Rents in Edgware for new tenancies fell by 1.2% in the last 12 months (i.e. not existing tenants experiencing rental increases from their existing landlord). When we compare that current rate with the historical rental inflation in Edgware, an interesting pattern emerges ..

  • 2016 – Rental Inflation in Edgware was 7.7%
  • 2015 – Rental Inflation in Edgware was 9.2%
  • 2014 – Rental Inflation in Edgware was 9.4%

The reason behind this change depends on which side of the demand/supply equation you are looking from. On the demand side (from the tenants point of view) there is the uncertainty of Brexit and the fact that salaries are not keeping up with inflation for the first time in three years. Critically this means tenants have less disposable income to pay their rent. As an aside, it is interesting to note that nationally, rent accounts for 29% of a tenant’s take home pay (Denton House).

 

On the supply side of the equation (landlords point of view) Brexit also creates uncertainty. However, the biggest issue was a massive upsurge of new rental properties coming on to the market in late 2016, caused by George Osborne’s new 3% stamp duty tax for landlords in the first part of 2016. This meant a lot of new rental properties were ‘dropped’ on to the rental market all at the same time. The greater choice of rental properties for tenants curtailed rental growth/inflation. A slight softening of Edgware property prices has compounded this.  Figures from The Bank of England suggested that first time buyers rose over the last 12 months as some were more inclined to buy instead of rent. Together, these factors played a part in the ongoing moderation of rental growth.

The lead up to the General Election in May didn’t help: after all people don’t like doubt and uncertainty. So now that we have a mandate for going forward over the next 5 years hopefully that has removed any stumbling blocks stopping tenants making the decision to move home.

Whether it be ‘hard’ or ‘soft’ Brexit negotiations (and with the Election result the Tory’s might have to be ‘softer’ on those negotiations) the simple fact is, we aren’t building enough properties for us to live in. Both in Edgware, Greater London and the wider UK, long-term population trends imply that rents will soon be growing faster than inflation again. Look at the projections by the Office of National Statistics.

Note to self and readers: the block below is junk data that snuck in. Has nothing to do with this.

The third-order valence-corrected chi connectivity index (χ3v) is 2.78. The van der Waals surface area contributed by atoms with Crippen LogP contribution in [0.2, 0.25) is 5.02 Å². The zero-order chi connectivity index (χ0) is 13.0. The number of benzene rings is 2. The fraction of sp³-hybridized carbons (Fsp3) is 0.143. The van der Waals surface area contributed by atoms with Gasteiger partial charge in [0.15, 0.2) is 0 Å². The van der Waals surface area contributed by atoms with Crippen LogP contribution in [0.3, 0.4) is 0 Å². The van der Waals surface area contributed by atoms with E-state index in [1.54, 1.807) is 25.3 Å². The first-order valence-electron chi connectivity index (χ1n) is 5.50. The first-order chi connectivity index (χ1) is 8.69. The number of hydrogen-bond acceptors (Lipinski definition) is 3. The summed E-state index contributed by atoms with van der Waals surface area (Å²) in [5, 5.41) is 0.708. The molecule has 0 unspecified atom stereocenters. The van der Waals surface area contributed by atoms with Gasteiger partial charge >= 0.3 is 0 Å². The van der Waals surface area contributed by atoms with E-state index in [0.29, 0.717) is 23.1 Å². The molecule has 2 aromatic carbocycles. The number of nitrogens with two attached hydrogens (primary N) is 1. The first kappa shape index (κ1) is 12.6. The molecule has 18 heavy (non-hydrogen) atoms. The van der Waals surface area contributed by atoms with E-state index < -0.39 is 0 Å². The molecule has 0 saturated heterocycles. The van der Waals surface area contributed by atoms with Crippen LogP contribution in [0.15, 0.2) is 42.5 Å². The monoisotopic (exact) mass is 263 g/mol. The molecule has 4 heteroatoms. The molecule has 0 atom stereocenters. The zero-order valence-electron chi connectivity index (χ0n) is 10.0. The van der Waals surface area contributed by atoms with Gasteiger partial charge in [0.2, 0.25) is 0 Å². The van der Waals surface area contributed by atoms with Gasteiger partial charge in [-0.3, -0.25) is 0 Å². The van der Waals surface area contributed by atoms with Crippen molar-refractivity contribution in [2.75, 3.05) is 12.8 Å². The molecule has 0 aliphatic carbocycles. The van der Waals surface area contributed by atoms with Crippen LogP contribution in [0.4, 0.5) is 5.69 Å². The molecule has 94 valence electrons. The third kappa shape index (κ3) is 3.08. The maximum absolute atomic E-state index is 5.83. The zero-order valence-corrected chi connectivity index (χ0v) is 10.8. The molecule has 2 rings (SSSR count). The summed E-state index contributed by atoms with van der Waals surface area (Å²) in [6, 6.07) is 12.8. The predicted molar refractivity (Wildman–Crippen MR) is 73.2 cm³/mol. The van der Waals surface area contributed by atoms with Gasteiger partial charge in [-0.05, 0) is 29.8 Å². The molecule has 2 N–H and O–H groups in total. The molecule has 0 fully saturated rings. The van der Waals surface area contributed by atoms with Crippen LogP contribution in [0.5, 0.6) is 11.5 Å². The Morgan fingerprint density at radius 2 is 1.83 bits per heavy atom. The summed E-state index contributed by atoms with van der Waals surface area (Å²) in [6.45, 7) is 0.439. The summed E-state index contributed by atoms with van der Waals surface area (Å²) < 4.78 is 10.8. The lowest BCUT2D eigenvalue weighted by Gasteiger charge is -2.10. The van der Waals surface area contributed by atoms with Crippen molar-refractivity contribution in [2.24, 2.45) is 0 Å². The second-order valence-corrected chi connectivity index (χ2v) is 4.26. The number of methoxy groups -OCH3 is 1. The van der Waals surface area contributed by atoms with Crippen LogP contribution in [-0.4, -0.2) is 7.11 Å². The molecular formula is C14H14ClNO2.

Population Estimates for Barnet London Borough Council over the next 20 years
2016 (actual) 2021 2026 2031 2036
388,416 417,092 441,372 462,884 482,869

Tenants will still require a vibrant and growing rental sector to deliver them housing options in a timely manner. As the population grows in Edgware, and wider afield, any restriction to the supply of rental properties (brought about by poor returns for landlords) cannot be in the long-term best interest of tenants. Simply put rents must go up!

The fact is that I see this as a short-term blip and rents will continue to grow in the coming years. With rents only accounting for 29% of a tenants’ disposable income, the ability for most tenants to absorb a rent increase does exist.

If you are a landlord or thinking of becoming one for the first time, and you want to read more articles like this about the Edgware Property Market together with regular postings on what I consider the best buy to let deals in Edgware, out of the many of properties on the market, irrespective of which agent is selling it, then feel free to get in touch! Email me at Steve@benjaminstevens.co.uk

If you are in the area feel free to pop into the office we are based at 194 Station Road Edgware Middlesex HA8 7AT– the kettle is always on.

Don’t forget to visit the links below to view back dated deals and Edgware Property News.

Blog – http://www.benjaminstevens.co.uk/edgware-property-blog

Facebook – https://www.facebook.com/BenjaminStevensEstateAgents

Twitter – https://twitter.com/BenjamStevensEA

Website – http://www.benjaminstevens.co.uk

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4,905 Edgware Landlords – Is This a Legal Tax Loop-Hole?

In  November 2015, George Osborne disclosed plans to restrain the buy-to-let (BTL) market, implying its growing attractiveness was leaving aspiring first time buyers contesting with landlords for the restricted number of properties on the market.  One of things he brought in was that tax relief on BTL mortgages would be capped, starting in April 2017.  Before April 2017, a private landlord could claim tax relief from their interest on their BTL mortgage at the rate they paid income tax – (i.e. 20% basic /40% higher rate and 45% additional rate).

So, for example, let’s say we have an Edgware landlord, a high rate tax payer who has a BTL investment where the rent is £900 a month and the mortgage is £600 per month.  In the tax year just gone (16/17), assuming no other costs or allowable items …

  • Annual rental income £10,800.
  • Taxable rental income would be £3600 after tax relief from mortgage relief